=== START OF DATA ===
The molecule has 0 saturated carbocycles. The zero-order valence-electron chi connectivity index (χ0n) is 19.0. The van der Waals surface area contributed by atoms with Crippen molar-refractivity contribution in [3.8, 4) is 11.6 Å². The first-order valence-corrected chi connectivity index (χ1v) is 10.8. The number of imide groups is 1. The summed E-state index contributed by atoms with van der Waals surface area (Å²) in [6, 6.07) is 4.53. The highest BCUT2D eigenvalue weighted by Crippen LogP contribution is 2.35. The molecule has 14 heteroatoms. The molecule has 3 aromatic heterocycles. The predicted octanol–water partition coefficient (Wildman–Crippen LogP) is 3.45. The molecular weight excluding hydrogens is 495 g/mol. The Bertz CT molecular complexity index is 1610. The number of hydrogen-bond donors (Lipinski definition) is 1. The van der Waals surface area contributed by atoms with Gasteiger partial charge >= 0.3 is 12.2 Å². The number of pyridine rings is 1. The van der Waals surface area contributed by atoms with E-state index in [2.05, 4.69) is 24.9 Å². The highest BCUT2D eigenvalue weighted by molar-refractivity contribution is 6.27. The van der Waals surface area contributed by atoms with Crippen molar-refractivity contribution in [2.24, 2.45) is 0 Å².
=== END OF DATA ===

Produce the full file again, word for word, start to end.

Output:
The molecule has 0 saturated carbocycles. The zero-order valence-electron chi connectivity index (χ0n) is 19.0. The van der Waals surface area contributed by atoms with Crippen molar-refractivity contribution in [3.8, 4) is 11.6 Å². The first-order valence-corrected chi connectivity index (χ1v) is 10.8. The number of imide groups is 1. The summed E-state index contributed by atoms with van der Waals surface area (Å²) in [6, 6.07) is 4.53. The highest BCUT2D eigenvalue weighted by Crippen LogP contribution is 2.35. The molecule has 14 heteroatoms. The molecule has 3 aromatic heterocycles. The predicted octanol–water partition coefficient (Wildman–Crippen LogP) is 3.45. The molecular weight excluding hydrogens is 495 g/mol. The Bertz CT molecular complexity index is 1610. The number of hydrogen-bond donors (Lipinski definition) is 1. The van der Waals surface area contributed by atoms with Gasteiger partial charge >= 0.3 is 12.2 Å². The number of pyridine rings is 1. The van der Waals surface area contributed by atoms with E-state index in [2.05, 4.69) is 24.9 Å². The highest BCUT2D eigenvalue weighted by molar-refractivity contribution is 6.27. The van der Waals surface area contributed by atoms with Crippen molar-refractivity contribution in [2.24, 2.45) is 0 Å².